Posts Tagged ‘guard dogs’


Now, here’s a breed that needs no introduction! As everyone knows, the Dalmatian was popularised in the 1955 animated Disney movie, Lady and the Tramp, and will forever be associated with the actress Glenn Close after she played the wicked Cruella de Vil in the remake. Do you remember her coat? Yes, it was covered in black spots and made from the skins of poor little Dalmatian puppies! She was such an evil character – probably the most evil character in the history of the cinema. Fortunately, in real life, the Dalmation is a much-loved breed that has been around for a lot longer than fifty years or so: indeed, it is one of the oldest breeds of dog on Earth.

Like Marco Polo and Goran Ivanišević, the Dalmatian is said to have originally hailed from Croatia. Although the breed is usually characterised by its heavily-spotted black and white coat, a special (and less common) liver-coloured version is also available. Pups are born in litters of six to eight, but without markings (these are added later). Whilst the breed generally enjoys very good health, a genetic predisposition to deafness has been identified. This is actually a good thing, as in the past many Dalmatians were drowned or discarded for being stupid or refusing to follow commands when in fact they simply couldn’t hear anything! (This is a bit like some teenagers, today, when they wear their headphones all day).

The Dalmatian is very good at sports such as hunting and running and is, on the whole, a kind dog. Dalmatians excel at catching vermin and helping firemen (so much so that the dog is now the official mascot of the American National Fire Protection Association). They are also associated with Budweiser, though they do not drink it themselves as they prefer Ožujsko, a native beverage. Dalmatians can live for as long as eighteen years, which is like a human being living to 216 years old! For this reason, they are not recommended for elderly owners. Like the Great Dane, they are also not suitable for people who live in small apartments.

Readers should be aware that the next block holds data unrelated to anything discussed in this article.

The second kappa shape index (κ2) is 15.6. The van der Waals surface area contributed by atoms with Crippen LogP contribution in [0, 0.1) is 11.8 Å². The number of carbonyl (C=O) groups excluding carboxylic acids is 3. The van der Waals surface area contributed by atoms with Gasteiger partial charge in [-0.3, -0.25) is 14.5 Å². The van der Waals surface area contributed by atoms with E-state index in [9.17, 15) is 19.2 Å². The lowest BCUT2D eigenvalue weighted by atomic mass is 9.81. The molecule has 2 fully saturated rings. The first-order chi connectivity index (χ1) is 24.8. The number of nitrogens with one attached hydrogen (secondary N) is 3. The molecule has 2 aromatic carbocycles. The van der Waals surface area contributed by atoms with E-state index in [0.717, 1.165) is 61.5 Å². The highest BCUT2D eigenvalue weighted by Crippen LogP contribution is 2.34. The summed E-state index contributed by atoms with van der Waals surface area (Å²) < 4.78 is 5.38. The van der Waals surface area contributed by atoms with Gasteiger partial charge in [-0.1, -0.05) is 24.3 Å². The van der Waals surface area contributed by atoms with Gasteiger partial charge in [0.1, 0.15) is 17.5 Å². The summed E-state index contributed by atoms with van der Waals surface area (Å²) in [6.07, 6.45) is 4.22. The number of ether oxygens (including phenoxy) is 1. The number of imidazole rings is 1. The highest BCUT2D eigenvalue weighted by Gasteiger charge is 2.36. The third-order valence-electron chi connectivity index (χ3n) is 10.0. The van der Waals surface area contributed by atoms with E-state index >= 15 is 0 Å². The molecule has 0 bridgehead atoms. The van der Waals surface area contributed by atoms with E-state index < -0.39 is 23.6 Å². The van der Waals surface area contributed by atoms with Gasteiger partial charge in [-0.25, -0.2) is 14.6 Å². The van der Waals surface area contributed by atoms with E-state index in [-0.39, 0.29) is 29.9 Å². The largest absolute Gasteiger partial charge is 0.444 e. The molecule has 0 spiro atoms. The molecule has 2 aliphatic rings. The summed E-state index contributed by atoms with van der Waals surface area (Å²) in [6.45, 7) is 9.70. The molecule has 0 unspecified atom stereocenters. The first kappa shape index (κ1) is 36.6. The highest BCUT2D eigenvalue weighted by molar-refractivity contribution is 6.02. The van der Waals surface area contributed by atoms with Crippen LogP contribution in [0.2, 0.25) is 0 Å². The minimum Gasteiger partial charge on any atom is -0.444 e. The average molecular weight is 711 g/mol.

dachshund‘Dachshund’ is German for ‘Badger Dog’ but in English the breed is commonly known as the ‘Sausage Dog’ (or ‘Wiener Dog’ in America). There are three varieties in varying shades of brown and black: the smooth-haired, the long-haired and the wire-haired. A stretch version is also available for weddings and other special occasions.

The temperament is plucky and individual, and with its loud bark and exceptional hearing the Dachshund makes a surprisingly effective guard dog. Like many other small breeds, these little fellows do not take kindly to strangers or children, though these can be tolerated in small doses, more so if the dog is regularly familiarized with outsiders from an early age.